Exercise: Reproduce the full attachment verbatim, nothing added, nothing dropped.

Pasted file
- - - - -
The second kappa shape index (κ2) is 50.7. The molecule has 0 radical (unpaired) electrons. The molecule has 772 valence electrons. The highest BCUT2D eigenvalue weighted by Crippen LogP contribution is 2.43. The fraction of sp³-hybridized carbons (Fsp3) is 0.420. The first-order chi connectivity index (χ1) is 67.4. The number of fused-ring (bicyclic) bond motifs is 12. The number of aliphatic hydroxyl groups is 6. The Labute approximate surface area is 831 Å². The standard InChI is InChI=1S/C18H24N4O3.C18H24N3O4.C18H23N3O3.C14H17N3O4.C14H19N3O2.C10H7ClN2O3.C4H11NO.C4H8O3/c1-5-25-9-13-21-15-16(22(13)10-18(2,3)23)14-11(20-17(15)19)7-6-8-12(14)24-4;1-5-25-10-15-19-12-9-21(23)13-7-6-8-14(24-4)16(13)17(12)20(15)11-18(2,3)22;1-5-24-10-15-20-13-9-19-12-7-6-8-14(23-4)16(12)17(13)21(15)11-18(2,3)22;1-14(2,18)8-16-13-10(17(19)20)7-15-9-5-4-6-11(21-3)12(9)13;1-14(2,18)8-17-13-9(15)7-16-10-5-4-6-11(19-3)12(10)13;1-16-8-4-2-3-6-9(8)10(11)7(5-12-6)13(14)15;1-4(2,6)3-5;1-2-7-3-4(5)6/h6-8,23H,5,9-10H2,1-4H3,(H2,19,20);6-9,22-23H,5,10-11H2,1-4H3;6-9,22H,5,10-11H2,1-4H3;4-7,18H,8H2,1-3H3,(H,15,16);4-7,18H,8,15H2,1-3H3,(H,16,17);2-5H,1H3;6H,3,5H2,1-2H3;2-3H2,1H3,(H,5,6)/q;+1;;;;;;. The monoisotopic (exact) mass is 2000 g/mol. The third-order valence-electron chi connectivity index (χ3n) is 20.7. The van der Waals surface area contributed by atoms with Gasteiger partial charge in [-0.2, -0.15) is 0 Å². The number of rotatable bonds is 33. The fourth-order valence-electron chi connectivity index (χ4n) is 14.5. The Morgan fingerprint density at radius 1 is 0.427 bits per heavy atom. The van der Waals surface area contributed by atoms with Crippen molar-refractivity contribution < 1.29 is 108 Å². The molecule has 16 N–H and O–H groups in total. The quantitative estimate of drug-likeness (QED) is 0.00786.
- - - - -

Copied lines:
The second kappa shape index (κ2) is 50.7. The molecule has 0 radical (unpaired) electrons. The molecule has 772 valence electrons. The highest BCUT2D eigenvalue weighted by Crippen LogP contribution is 2.43. The fraction of sp³-hybridized carbons (Fsp3) is 0.420. The first-order chi connectivity index (χ1) is 67.4. The number of fused-ring (bicyclic) bond motifs is 12. The number of aliphatic hydroxyl groups is 6. The Labute approximate surface area is 831 Å². The standard InChI is InChI=1S/C18H24N4O3.C18H24N3O4.C18H23N3O3.C14H17N3O4.C14H19N3O2.C10H7ClN2O3.C4H11NO.C4H8O3/c1-5-25-9-13-21-15-16(22(13)10-18(2,3)23)14-11(20-17(15)19)7-6-8-12(14)24-4;1-5-25-10-15-19-12-9-21(23)13-7-6-8-14(24-4)16(13)17(12)20(15)11-18(2,3)22;1-5-24-10-15-20-13-9-19-12-7-6-8-14(23-4)16(12)17(13)21(15)11-18(2,3)22;1-14(2,18)8-16-13-10(17(19)20)7-15-9-5-4-6-11(21-3)12(9)13;1-14(2,18)8-17-13-9(15)7-16-10-5-4-6-11(19-3)12(10)13;1-16-8-4-2-3-6-9(8)10(11)7(5-12-6)13(14)15;1-4(2,6)3-5;1-2-7-3-4(5)6/h6-8,23H,5,9-10H2,1-4H3,(H2,19,20);6-9,22-23H,5,10-11H2,1-4H3;6-9,22H,5,10-11H2,1-4H3;4-7,18H,8H2,1-3H3,(H,15,16);4-7,18H,8,15H2,1-3H3,(H,16,17);2-5H,1H3;6H,3,5H2,1-2H3;2-3H2,1H3,(H,5,6)/q;+1;;;;;;. The monoisotopic (exact) mass is 2000 g/mol. The third-order valence-electron chi connectivity index (χ3n) is 20.7. The van der Waals surface area contributed by atoms with Gasteiger partial charge in [-0.2, -0.15) is 0 Å². The number of rotatable bonds is 33. The fourth-order valence-electron chi connectivity index (χ4n) is 14.5. The Morgan fingerprint density at radius 1 is 0.427 bits per heavy atom. The van der Waals surface area contributed by atoms with Crippen molar-refractivity contribution < 1.29 is 108 Å². The molecule has 16 N–H and O–H groups in total. The quantitative estimate of drug-likeness (QED) is 0.00786.